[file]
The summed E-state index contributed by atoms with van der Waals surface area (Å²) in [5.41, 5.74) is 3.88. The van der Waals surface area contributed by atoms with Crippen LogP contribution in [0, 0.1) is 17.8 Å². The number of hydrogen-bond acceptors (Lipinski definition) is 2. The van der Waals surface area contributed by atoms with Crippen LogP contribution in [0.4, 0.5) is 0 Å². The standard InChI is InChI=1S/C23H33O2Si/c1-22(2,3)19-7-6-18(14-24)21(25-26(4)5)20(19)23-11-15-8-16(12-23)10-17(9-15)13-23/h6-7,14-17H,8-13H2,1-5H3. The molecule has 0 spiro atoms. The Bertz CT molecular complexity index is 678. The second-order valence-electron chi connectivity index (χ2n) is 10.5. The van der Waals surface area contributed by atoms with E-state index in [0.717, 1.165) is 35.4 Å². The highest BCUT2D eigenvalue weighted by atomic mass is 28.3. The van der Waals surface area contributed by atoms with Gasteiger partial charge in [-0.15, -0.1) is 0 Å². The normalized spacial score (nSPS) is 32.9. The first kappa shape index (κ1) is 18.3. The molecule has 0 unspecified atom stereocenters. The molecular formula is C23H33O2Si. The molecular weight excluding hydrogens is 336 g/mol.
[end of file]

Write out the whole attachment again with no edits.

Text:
The summed E-state index contributed by atoms with van der Waals surface area (Å²) in [5.41, 5.74) is 3.88. The van der Waals surface area contributed by atoms with Crippen LogP contribution in [0, 0.1) is 17.8 Å². The number of hydrogen-bond acceptors (Lipinski definition) is 2. The van der Waals surface area contributed by atoms with Crippen LogP contribution in [0.4, 0.5) is 0 Å². The standard InChI is InChI=1S/C23H33O2Si/c1-22(2,3)19-7-6-18(14-24)21(25-26(4)5)20(19)23-11-15-8-16(12-23)10-17(9-15)13-23/h6-7,14-17H,8-13H2,1-5H3. The molecule has 0 spiro atoms. The Bertz CT molecular complexity index is 678. The second-order valence-electron chi connectivity index (χ2n) is 10.5. The van der Waals surface area contributed by atoms with E-state index in [0.717, 1.165) is 35.4 Å². The highest BCUT2D eigenvalue weighted by atomic mass is 28.3. The van der Waals surface area contributed by atoms with Gasteiger partial charge in [-0.15, -0.1) is 0 Å². The normalized spacial score (nSPS) is 32.9. The first kappa shape index (κ1) is 18.3. The molecule has 0 unspecified atom stereocenters. The molecular formula is C23H33O2Si. The molecular weight excluding hydrogens is 336 g/mol.